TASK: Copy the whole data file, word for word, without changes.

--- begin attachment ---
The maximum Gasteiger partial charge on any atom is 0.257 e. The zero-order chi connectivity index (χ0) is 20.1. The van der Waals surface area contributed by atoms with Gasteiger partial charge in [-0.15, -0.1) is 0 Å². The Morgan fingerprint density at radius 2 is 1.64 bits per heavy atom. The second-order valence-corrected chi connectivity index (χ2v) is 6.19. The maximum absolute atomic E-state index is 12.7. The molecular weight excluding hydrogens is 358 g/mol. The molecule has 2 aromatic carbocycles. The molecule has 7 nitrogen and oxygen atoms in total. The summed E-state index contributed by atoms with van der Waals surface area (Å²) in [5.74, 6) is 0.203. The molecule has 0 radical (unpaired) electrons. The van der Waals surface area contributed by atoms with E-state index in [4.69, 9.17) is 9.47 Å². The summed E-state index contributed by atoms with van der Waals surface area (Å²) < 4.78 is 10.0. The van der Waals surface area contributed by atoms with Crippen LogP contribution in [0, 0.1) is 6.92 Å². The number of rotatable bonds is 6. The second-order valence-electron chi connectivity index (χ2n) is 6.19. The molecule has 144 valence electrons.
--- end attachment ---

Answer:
The maximum Gasteiger partial charge on any atom is 0.257 e. The zero-order chi connectivity index (χ0) is 20.1. The van der Waals surface area contributed by atoms with Gasteiger partial charge in [-0.15, -0.1) is 0 Å². The Morgan fingerprint density at radius 2 is 1.64 bits per heavy atom. The second-order valence-corrected chi connectivity index (χ2v) is 6.19. The maximum absolute atomic E-state index is 12.7. The molecular weight excluding hydrogens is 358 g/mol. The molecule has 2 aromatic carbocycles. The molecule has 7 nitrogen and oxygen atoms in total. The summed E-state index contributed by atoms with van der Waals surface area (Å²) in [5.74, 6) is 0.203. The molecule has 0 radical (unpaired) electrons. The van der Waals surface area contributed by atoms with E-state index in [4.69, 9.17) is 9.47 Å². The summed E-state index contributed by atoms with van der Waals surface area (Å²) < 4.78 is 10.0. The van der Waals surface area contributed by atoms with Crippen LogP contribution in [0, 0.1) is 6.92 Å². The number of rotatable bonds is 6. The second-order valence-electron chi connectivity index (χ2n) is 6.19. The molecule has 144 valence electrons.